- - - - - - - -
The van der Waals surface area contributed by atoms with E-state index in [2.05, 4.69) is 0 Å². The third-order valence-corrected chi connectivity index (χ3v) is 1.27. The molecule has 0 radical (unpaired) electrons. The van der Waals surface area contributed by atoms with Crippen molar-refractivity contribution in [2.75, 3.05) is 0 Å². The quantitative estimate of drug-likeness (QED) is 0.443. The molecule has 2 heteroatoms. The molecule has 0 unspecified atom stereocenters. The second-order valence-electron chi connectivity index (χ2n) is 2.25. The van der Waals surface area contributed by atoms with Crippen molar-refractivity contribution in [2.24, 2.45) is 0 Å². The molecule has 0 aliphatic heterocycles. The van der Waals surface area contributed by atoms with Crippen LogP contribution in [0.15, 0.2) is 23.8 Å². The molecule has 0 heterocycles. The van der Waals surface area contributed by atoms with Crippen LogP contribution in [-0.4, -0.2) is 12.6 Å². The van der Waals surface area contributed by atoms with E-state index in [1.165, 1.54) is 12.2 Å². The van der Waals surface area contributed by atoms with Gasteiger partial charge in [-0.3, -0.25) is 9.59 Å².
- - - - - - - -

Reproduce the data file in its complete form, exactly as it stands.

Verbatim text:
The van der Waals surface area contributed by atoms with E-state index in [2.05, 4.69) is 0 Å². The third-order valence-corrected chi connectivity index (χ3v) is 1.27. The molecule has 0 radical (unpaired) electrons. The van der Waals surface area contributed by atoms with Crippen molar-refractivity contribution in [2.75, 3.05) is 0 Å². The quantitative estimate of drug-likeness (QED) is 0.443. The molecule has 2 heteroatoms. The molecule has 0 unspecified atom stereocenters. The second-order valence-electron chi connectivity index (χ2n) is 2.25. The van der Waals surface area contributed by atoms with Crippen molar-refractivity contribution in [2.24, 2.45) is 0 Å². The molecule has 0 aliphatic heterocycles. The van der Waals surface area contributed by atoms with Crippen LogP contribution in [0.15, 0.2) is 23.8 Å². The molecule has 0 heterocycles. The van der Waals surface area contributed by atoms with Crippen LogP contribution in [-0.4, -0.2) is 12.6 Å². The van der Waals surface area contributed by atoms with E-state index in [1.165, 1.54) is 12.2 Å². The van der Waals surface area contributed by atoms with Gasteiger partial charge in [-0.3, -0.25) is 9.59 Å².